Diane Seuss


I might have avoided much heartache if I'd listened to Neetie as we glued stars to the walls of the house we'd built from scratch for our trolls. "If you'd only," she began. She was as kind as a twelve year-old girl could be. "If you'd only pluck them," she said. "They should be shaped. Like teardrops."

If I'd only listened to my sister, who stowed her Maybelline in what had been our shared jewelry box with a ballerina inside, which spiraled, before we broke it, on a spring hidden in the box's innards. "Slob," my sister said. Her beauty required an effort as intense as coal mining or dying so she was always irritable. "Your eyebrows look like centipedes. Wear a bra, Tit Poker."

I looked in the bathroom mirror, looked long and hard, but I couldn't see it. All I saw was a face. I opened my shirt to the same bologna-colored dimes that had been with me since birth, though maybe a bit more pooched-out from the Velveeta on soda crackers my sister said would make me fatter than Jan, who lived up a wrought iron spiral staircase in her parents' fieldstone house, whom no man would marry, and who died of brain cancer. I slid open the door of the medicine chest to feel the edge of the slot labeled razor blades where my father, who'd been dead for a few years, had shoved his spent Gillettes. I tried to picture them there behind the wall, scattered like minnows over the cement slab our pre-fab was positioned upon. I missed him, my father. I thought about sending a little gold fishing hook down there on some nylon line to see if I could snag a blade and pull it back through.

My father hadn't seemed to care about my eyebrows. "She's three," he told his buddies, "and she can read the newspaper." My mother was too busy to know I had eyes let alone eyebrows once everything was on her shoulders. She didn't even shave her own pits anymore. I knew because I heard two women whispering about it one summer at the fruit stand. "Look at her armpit hair," one of them hissed, tilting her head in my mother's direction. She drew out the r in hair like pulling on an earthworm until it snapped. I never felt ashamed of my mother. Never. But I felt something come alive in the gulch inside my belly; some muddy rodent woke up and licked its paws and slid its tail against the floor of me, the walls of me. There where the fruit stand owner barked at my mother to quit squeezing the tomatoes I saw that since she was now a widow, which I'd learned from the World Book was a kind of spider, things would happen to her that hadn't happened before. Neighborhood men would peak in her bedroom window or call her in the middle of the night saying dirty things into the telephone. Women would sneer at her. Fear her.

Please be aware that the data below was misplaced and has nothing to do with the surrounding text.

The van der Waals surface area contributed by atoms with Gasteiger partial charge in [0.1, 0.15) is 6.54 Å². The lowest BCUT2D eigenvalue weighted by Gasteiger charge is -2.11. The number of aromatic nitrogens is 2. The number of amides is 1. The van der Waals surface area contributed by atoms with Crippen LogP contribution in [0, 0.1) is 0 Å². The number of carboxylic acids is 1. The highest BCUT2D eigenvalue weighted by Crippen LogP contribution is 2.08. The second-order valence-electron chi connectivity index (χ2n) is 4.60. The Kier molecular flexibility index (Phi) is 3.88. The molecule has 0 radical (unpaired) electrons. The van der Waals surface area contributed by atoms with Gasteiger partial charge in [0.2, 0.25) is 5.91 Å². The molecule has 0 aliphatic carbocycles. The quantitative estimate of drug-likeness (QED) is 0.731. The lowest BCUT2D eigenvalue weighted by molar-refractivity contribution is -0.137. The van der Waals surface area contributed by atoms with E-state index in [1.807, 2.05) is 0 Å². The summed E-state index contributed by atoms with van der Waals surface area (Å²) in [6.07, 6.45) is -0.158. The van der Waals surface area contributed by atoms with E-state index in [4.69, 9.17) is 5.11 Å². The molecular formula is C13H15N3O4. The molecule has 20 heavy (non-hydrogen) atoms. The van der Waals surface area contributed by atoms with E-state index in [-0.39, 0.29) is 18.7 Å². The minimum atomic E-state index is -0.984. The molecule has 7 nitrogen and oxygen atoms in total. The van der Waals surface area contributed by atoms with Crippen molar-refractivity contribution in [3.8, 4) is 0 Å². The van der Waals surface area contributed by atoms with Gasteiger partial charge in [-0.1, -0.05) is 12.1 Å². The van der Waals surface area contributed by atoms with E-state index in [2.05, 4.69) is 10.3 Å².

My mother read books and wrote about them, now that we were scraping by on Social Security and she was in college. Books about whales without illustrations, one called As I Lay Dying, which scared me, and a volume named Modern Poetry in which words looked to have been tossed like dice over a naked page. She wrote in the margins of all of her books, something we'd been ordered in school never to do, at the risk of a fine, or expulsion. I tried to read her slanted cursive but she seemed to be writing in a language only she could understand. I followed her into that outpost; I shadowed her there. It was us and the milkweeds and Hazel, who wore her black clothes and veil even in summer; it was us and the cornflowers and the sparrows, and finally, my sister, once beauty had done its number on her.

Diane Seuss's most recent collection, Four-Legged Girl, is forthcoming in October 2015 from Graywolf Press. Her second book, Wolf Lake, White Gown Blown Open, won the Juniper Prize and was published by the University of Massachusetts Press in 2010. Her first collection, It Blows You Hollow, was published by New Issues Poetry and Prose in 1998. She has received a Pushcart Prize, and a poem originally published in The Missouri Review appeared in The Best American Poetry 2014. Her poetry and brief prose have received awards from Indiana Review, Quarter After Eight, Mid-American Review, and the Summer Literary Seminars contest. Seuss is Writer in Residence at Kalamazoo College.

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